But I only ever saw Phantom in its entirety in 2004, when it was brought to the screen starring Gerard Butler and Emmy Rossum. A well-made and visually stunning film, but still nothing compared to seeing it onstage. The musical returned to Melbourne in 2007 and I was lucky enough to see it live for the first time. I’ll never forget the moment they swept back the covers from the gold statues around the proscenium and the chandelier was raised up off the stage while the overture thundered around me. I think I spent the entire show with my mouth open in a permanent gasp.
But why do I and so many people around the world love Phantom so much?
The simple answer is: music. The show features some of the most beautiful music I have ever heard. If you haven’t ever heard The Music of the Night, log onto YouTube right now and listen to Michael Crawford sing it. Seriously amazing.
And in the final scenes that take place in the crypts below the opera house, where Christine and Raoul are both pleading with Erik to let the other go, I cry every time because of the music: Webber is a genius at capturing emotion in his music and this scene is just incredible. The love, despair, passion, rage, hope and hopelessness are expressed so beautifully and powerfully in the music, one can listen to it in foreign languages and still be moved to tears. Now, I am a great lover of words, I would even say that I love language more than most people. But there are some places that music can take us that words can’t.
Aside from the beautiful music, one could talk about the stunning costumes and theatre tech all day long: Phantom contains some of the most astounding effects I’ve ever seen. The moment when the chandelier crashes onto the stage made me scream aloud (even though I knew it was going to happen). There’s also fire, hundreds of candles, a boat that sails across a sea of mist, a ballroom scene and some crazy stage magic that I have never been able to figure out. It’s a visual masterpiece.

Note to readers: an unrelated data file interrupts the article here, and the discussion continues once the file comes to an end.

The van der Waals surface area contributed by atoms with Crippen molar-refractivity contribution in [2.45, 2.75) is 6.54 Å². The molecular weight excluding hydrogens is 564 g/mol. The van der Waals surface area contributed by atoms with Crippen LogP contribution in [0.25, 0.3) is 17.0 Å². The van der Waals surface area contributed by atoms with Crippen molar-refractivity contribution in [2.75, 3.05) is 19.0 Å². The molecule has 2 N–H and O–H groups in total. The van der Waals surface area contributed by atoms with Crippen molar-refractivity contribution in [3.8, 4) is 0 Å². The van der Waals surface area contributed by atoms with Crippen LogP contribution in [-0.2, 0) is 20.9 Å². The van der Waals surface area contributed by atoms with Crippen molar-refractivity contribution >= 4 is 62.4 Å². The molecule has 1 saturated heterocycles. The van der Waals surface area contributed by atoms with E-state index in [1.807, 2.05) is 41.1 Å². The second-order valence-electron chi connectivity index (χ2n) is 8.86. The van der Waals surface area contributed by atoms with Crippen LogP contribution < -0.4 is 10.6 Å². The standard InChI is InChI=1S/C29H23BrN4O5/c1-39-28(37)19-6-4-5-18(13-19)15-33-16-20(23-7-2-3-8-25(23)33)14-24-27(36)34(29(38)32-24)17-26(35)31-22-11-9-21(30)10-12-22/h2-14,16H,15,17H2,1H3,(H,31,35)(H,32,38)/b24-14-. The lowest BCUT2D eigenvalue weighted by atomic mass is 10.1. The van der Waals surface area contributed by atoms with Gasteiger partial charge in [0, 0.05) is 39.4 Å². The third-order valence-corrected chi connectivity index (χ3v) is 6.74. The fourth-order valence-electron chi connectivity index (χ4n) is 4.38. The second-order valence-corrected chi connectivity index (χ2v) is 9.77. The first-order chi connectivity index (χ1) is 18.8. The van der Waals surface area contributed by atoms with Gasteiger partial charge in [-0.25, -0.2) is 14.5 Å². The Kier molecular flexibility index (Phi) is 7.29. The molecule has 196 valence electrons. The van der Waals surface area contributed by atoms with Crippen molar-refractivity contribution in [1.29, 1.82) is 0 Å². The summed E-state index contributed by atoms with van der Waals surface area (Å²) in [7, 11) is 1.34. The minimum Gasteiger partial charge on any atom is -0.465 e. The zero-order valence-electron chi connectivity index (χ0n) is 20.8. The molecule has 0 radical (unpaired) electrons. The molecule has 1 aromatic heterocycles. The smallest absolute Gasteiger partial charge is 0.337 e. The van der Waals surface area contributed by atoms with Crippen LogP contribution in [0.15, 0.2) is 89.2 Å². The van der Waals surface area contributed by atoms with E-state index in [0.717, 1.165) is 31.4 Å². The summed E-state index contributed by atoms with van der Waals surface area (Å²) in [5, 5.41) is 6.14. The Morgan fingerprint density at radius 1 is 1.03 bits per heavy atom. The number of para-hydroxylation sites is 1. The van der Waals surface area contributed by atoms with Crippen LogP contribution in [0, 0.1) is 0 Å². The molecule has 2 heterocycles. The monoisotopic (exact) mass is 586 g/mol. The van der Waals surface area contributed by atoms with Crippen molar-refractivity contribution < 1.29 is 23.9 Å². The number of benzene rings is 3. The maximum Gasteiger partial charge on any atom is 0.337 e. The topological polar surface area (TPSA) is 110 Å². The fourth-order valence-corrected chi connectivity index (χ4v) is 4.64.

The story of Phantom can seem a little disturbing to some. So why do so many people love it? I would say that the music makes up for any weirdness in the plot. I mean, if a musical about singing, dancing junk-yard cats can be almost as successful as Phantom, then a plot about a disfigured and deranged musical genius preying on his student (while implying that he is her dead father, reincarnated as the Angel of Music) is nothing, right? But I think there’s more to it than that.
Phantom is about young people who are just experiencing an artistic and sexual awakening. Christine has to choose between artistic passion shared between her and Erik, or a warmer and more enduring love that she shares with Raoul. I’m sure this resonates with many people who have had to make difficult choices in their lives as they entered adulthood. This, together with the talented artists and artistic teams who create this show over and over again for people all over the world, as well as the sensory beauty of the show, make it so special.
As I read over this blog, I am feeling a bit dissatisfied. I cannot express eloquently enough how much I love Phantom, or why I love it. I suppose that it links back to the idea that some things can only be expressed through music.
Here’s a quote from Plato that I love to sum it all up:
“Music is a moral law. It gives soul to the universe, wings to the mind, flight to the imagination, and charm and gaiety to life and to everything.”
Telling stories with music is a beautiful thing, not one to be scoffed at. In my mind, Andrew Lloyd Webber is a genius and Phantom a beautiful, vibrant, living piece of art that shouldn’t ever be looked down upon simply because it is popular. If you live somewhere that you can access it, go and see it. It will blow your mind.
I hope you all enjoyed this week’s Fandom Friday. Stay tuned for more coming soon! And if you wish to be part of the Fandom Friday, feel free to contact me!
Don’t forget to check out the previous Fandom Fridays as well!